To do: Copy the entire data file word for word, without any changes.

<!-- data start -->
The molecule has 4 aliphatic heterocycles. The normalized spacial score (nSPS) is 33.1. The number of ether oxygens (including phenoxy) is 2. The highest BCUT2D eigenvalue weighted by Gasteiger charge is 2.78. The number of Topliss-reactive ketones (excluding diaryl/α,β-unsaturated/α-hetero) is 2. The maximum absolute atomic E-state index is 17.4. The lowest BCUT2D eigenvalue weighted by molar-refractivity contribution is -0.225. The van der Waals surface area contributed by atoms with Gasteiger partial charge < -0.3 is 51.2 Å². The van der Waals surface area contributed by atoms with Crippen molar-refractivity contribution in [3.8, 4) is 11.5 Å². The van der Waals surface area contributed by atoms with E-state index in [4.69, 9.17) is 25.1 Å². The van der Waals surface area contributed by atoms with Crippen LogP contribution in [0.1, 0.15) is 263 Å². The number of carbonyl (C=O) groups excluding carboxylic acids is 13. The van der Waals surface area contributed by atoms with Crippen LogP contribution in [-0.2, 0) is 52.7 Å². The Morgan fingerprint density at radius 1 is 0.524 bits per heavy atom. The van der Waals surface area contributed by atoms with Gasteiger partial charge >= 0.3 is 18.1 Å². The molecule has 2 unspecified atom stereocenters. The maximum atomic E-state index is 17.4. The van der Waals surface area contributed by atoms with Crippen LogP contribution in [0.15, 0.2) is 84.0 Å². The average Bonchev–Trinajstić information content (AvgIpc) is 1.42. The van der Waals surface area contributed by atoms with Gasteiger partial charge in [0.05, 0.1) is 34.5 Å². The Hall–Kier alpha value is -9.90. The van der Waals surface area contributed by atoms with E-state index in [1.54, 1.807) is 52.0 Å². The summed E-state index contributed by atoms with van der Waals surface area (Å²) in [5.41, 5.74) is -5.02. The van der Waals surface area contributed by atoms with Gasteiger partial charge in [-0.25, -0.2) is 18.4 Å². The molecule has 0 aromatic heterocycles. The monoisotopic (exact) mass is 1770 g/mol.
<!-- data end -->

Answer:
The molecule has 4 aliphatic heterocycles. The normalized spacial score (nSPS) is 33.1. The number of ether oxygens (including phenoxy) is 2. The highest BCUT2D eigenvalue weighted by Gasteiger charge is 2.78. The number of Topliss-reactive ketones (excluding diaryl/α,β-unsaturated/α-hetero) is 2. The maximum absolute atomic E-state index is 17.4. The lowest BCUT2D eigenvalue weighted by molar-refractivity contribution is -0.225. The van der Waals surface area contributed by atoms with Gasteiger partial charge < -0.3 is 51.2 Å². The van der Waals surface area contributed by atoms with Crippen molar-refractivity contribution in [3.8, 4) is 11.5 Å². The van der Waals surface area contributed by atoms with E-state index in [4.69, 9.17) is 25.1 Å². The van der Waals surface area contributed by atoms with Crippen LogP contribution in [0.1, 0.15) is 263 Å². The number of carbonyl (C=O) groups excluding carboxylic acids is 13. The van der Waals surface area contributed by atoms with Crippen LogP contribution in [-0.2, 0) is 52.7 Å². The Morgan fingerprint density at radius 1 is 0.524 bits per heavy atom. The van der Waals surface area contributed by atoms with Gasteiger partial charge >= 0.3 is 18.1 Å². The molecule has 2 unspecified atom stereocenters. The maximum atomic E-state index is 17.4. The van der Waals surface area contributed by atoms with Crippen LogP contribution in [0.15, 0.2) is 84.0 Å². The average Bonchev–Trinajstić information content (AvgIpc) is 1.42. The van der Waals surface area contributed by atoms with Gasteiger partial charge in [0.05, 0.1) is 34.5 Å². The Hall–Kier alpha value is -9.90. The van der Waals surface area contributed by atoms with E-state index in [1.54, 1.807) is 52.0 Å². The summed E-state index contributed by atoms with van der Waals surface area (Å²) in [5.41, 5.74) is -5.02. The van der Waals surface area contributed by atoms with Gasteiger partial charge in [-0.25, -0.2) is 18.4 Å². The molecule has 0 aromatic heterocycles. The monoisotopic (exact) mass is 1770 g/mol.